Evacuees aren't calling Central Baptist Church a shelter anymore, but the signs of care still remain, the Red Cross table at the entrance, the stacks of donated clothes in the halls. But the most significant signs of care are just faces in the crowd.
"Everyone here helped us out a lot," said Calvin Weaver, a south Louisiana resident. "We appreciated it. They offered for us to come to the service, and we came to the service."
The Weaver family's hometown is among the many in ruins. But the Twin Cities have provided them with an apartment, schools for their children, and a church on Sundays.
"Central Baptist is our home," said Pamela Weaver, Calvin's sister. "They helped us out, sheltered us, fed us. They took care of the kids. We came home."
"We want them to go wherever they want to go to church," said Pastor Chris Osborne of Central Baptist. "They don't have to come here, whatever they want to do. But we're doing everything we can to assist them and love them, because this is just a nightmare. I lived outside New Orleans in Slidell, so I know the situation. It's just horrible.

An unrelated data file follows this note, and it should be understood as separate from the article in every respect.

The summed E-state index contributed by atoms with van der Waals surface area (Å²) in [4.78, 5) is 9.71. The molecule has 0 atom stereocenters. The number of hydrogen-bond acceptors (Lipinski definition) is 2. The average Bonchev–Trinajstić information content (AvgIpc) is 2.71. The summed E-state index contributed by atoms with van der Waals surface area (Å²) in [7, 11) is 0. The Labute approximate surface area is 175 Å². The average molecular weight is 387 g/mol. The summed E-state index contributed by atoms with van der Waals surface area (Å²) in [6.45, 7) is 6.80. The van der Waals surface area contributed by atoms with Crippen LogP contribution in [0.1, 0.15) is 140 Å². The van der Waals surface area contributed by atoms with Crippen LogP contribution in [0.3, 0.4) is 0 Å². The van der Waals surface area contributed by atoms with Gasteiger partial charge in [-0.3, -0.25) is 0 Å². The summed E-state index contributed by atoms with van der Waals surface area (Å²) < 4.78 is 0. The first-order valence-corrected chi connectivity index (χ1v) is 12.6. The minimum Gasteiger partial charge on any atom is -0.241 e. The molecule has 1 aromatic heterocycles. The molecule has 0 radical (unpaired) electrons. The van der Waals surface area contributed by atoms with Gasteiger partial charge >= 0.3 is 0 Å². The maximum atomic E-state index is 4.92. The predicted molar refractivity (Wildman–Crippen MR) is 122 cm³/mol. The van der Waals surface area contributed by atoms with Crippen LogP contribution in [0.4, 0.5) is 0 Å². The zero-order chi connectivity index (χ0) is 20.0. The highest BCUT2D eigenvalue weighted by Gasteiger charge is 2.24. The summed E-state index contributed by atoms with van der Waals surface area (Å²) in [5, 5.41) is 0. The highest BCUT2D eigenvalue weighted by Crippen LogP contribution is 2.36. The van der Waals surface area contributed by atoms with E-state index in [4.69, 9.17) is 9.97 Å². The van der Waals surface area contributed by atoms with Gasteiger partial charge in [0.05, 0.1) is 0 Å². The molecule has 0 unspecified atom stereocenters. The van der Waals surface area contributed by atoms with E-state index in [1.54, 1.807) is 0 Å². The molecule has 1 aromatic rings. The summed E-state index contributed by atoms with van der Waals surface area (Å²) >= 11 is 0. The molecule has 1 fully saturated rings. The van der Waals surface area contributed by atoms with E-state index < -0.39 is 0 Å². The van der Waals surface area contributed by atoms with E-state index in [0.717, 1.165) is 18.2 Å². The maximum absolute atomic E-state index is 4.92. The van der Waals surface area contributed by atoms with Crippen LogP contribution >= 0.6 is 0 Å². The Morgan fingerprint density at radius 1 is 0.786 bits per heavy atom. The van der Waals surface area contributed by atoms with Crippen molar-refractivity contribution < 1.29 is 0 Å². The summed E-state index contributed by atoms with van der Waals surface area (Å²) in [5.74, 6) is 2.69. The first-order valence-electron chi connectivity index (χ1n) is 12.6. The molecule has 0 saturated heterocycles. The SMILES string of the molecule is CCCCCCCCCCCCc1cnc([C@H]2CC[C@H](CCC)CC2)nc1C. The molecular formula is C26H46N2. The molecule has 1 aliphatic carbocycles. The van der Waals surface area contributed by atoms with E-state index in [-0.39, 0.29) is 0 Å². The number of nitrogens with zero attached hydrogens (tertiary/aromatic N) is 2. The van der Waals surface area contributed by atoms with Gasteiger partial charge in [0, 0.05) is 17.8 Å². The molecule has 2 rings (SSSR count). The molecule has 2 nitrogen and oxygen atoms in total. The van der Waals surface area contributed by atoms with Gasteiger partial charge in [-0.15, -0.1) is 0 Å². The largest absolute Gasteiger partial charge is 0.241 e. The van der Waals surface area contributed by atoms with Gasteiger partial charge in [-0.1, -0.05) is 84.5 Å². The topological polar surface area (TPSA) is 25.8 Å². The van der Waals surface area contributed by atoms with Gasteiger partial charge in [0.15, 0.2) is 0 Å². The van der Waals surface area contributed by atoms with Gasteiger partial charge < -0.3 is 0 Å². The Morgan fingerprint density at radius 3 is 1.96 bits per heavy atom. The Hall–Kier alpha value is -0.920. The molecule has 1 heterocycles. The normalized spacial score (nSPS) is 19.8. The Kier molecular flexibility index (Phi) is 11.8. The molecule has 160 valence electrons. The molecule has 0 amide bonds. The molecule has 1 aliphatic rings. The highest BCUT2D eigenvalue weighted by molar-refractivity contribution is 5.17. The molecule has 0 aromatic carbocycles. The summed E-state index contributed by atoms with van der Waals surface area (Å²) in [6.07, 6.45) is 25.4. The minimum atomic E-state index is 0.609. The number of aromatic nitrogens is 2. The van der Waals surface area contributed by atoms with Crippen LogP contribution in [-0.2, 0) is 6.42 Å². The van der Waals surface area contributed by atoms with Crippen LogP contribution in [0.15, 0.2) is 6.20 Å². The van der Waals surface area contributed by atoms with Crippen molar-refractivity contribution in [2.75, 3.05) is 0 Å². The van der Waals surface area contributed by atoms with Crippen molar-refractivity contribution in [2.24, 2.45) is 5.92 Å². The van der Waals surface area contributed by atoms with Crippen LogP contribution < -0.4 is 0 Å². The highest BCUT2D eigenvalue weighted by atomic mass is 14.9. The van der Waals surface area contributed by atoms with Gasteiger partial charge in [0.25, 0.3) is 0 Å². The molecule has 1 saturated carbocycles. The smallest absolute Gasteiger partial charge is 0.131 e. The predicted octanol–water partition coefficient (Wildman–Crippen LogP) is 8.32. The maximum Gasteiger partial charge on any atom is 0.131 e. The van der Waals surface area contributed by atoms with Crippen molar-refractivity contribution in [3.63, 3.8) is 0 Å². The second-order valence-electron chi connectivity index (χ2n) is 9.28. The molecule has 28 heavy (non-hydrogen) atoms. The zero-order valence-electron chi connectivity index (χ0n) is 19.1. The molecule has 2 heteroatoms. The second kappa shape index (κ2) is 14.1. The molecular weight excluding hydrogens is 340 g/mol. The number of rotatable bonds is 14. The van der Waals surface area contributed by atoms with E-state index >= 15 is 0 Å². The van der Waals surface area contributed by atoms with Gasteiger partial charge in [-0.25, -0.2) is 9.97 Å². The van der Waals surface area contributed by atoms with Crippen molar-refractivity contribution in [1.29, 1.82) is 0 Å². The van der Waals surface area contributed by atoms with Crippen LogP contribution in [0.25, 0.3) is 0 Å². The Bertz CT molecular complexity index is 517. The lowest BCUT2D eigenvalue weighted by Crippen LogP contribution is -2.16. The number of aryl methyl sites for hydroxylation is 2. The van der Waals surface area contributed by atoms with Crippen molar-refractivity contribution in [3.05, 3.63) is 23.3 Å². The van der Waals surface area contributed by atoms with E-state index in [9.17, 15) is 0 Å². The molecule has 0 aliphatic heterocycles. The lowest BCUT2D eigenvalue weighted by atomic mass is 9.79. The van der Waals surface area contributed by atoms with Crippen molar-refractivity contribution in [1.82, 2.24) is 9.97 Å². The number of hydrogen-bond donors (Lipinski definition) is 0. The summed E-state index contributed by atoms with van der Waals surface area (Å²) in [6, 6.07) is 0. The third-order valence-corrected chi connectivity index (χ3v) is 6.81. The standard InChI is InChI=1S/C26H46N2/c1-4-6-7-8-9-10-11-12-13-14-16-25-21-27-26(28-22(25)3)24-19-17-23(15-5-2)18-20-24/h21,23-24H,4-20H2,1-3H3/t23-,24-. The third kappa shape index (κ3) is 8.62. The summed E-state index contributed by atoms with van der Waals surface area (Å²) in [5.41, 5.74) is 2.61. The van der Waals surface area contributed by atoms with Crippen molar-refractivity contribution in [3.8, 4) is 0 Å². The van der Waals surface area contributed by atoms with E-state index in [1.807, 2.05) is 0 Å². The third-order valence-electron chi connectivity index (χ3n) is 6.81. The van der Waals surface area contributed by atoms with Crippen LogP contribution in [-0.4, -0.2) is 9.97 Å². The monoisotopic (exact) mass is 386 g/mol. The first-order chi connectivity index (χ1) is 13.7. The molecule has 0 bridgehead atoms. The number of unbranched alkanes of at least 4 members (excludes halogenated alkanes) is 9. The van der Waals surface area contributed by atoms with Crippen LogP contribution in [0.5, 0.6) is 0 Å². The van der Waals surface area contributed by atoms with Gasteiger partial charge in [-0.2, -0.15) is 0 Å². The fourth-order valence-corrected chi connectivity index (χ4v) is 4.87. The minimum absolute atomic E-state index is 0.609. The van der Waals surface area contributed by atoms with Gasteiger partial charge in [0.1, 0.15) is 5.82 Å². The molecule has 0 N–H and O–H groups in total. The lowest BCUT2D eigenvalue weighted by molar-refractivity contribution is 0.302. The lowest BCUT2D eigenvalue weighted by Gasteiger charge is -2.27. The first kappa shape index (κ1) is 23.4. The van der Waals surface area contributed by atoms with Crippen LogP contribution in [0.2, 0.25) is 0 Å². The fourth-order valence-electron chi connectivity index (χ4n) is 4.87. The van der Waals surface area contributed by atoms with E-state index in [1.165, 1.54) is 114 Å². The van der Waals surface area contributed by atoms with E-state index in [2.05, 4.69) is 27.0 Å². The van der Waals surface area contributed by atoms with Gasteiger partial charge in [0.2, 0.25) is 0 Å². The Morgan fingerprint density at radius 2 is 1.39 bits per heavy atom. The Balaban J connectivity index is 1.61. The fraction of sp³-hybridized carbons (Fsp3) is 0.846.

"You've got to have something to put your faith in, that even though it's bad now, it's going to get better," Osborne said.
It's something the Weaver family prays happens. Siblings Calvin and Pamela still wait for word on the fate of family members, including one of Calvin's children.
"I pray that everybody's family can get back on their feet and do well," he said.
"If anybody's missing somebody, I pray that they find them, and that everybody can pick up the pieces like we did," Pamela said.
And indeed, there are still pieces to be picked up. But often times, one hour at a shelter, a church, a home can provide the strength to keep picking up.
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